Of course, if you only need few such colors and are not using all the colors in the ColorScheme for your application's design, then nothing really prevents you from tucking in 3 to 4 colors in the ColorScheme for this purpose. If you do so, you may need to set colors of some component themes to some other colorScheme based color values, if they used those colors. In Material 2 this is not big challenge as most Flutter UI Widgets typically only use ColorScheme.primary or secondary color by default.

You can of course in component themes use defined const color values that are not from your ThemeData.colorScheme color set. If you change these colors in our component theme interactively, their transition will also be nicely animated when you change the theme. They are still themed color values but not just defined via the ambient ColorScheme. The Flutter's Material components are designed to use a coherent shared ColorScheme based design, so if you do this you should verify that your alternative design looks pleasing too.

FlexColorScheme on purpose only allows you to select colors from the theme's ColorScheme based colors when you customize what colors its opinionated component themes should use on themed components. If you make completely custom component themes, you can of course use whatever colors you prefer in them.

Default Colors?#

What colors and TextTheme styles are used by Flutter's UI widget by default?

This is a good question. In Material 2, they follow the Material 2 design guide defaults, and when you enable Material 3, they follow the Material 3 design guide defaults. The widgets that have been migrated to support Material 3 in Flutter 3.3 do so, but there are still many widgets that do not yet implement Material 3 in Flutter 3.3.

When it comes to default color usage in Material 3, the Material 3 design guide is the correct source for all the design details and specs. As widgets start adopting the Material 3 styles when you set ThemeData.useMaterial3 to true, we will be able to both see and check in the source what the implemented defaults are.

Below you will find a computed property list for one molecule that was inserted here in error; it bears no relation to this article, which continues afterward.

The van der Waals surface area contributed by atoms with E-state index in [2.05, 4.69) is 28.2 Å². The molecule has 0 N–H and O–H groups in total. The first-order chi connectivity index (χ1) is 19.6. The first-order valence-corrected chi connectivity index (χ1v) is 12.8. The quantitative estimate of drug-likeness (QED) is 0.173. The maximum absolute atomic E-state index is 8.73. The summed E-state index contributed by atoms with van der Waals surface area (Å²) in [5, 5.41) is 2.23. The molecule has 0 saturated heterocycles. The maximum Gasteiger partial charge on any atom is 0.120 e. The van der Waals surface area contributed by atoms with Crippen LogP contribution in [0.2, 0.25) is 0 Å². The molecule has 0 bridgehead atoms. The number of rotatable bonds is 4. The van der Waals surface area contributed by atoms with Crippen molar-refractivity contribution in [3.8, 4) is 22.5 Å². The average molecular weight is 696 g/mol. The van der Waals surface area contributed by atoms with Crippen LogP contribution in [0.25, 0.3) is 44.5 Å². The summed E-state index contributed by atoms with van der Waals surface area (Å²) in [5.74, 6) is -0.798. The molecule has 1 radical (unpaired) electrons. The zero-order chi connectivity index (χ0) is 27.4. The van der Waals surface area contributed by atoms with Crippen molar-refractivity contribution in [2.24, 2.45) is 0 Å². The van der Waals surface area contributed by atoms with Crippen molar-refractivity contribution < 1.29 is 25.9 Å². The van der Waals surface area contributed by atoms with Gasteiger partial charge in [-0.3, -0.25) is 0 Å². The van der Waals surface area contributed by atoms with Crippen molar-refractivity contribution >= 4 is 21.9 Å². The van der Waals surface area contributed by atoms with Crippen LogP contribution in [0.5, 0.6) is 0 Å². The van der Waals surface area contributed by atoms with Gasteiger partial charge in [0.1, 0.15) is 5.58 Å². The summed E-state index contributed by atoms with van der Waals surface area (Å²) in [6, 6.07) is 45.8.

Saying that components use M2 and M3 defaults as their colors is not really a very useful answer. As a future update for this guide, I plan to add a cross-reference table that lists color defaults for different widgets. As defined in Material 2, Material 3, FlexColorScheme with no component themes and with them enabled. Hunting for the color defaults in the Flutter SDK source code is possible, but it is a bit tedious. A table listing them "as implemented" in the source code, would be very helpful.

It is worth noticing that Flutter widgets that have been migrated to support Material 3, also typically have had their default un-themed styles and behaviour implementation updated for Material 2 as well. You can now typically at the end of each widget, find two component theme extensions for the widget in question. One that extends the component theme with Material 2 default and another with Material 3 default. Depending on if you have opted in on using Material 3 by setting useMaterial3 to true in ThemeData, the widget then uses the default from corresponding class. It is a very clean setup and also a convenient new way to find what the UI widgets' default theme values are.

Extended Themes?#

You can make custom inherited themes for your custom widgets as well. You can even extend Flutter's theme. We won't be going into that in this guide, not in this version at least. In later revisions to this guide, I might add some examples of these possibilities too.

However, if you are interested in it, then this article by Didier Boelens is excellent and one of my favorite ones on the topic. It is based on an older and not null safe version of Dart and Flutter, but its principles are still the same.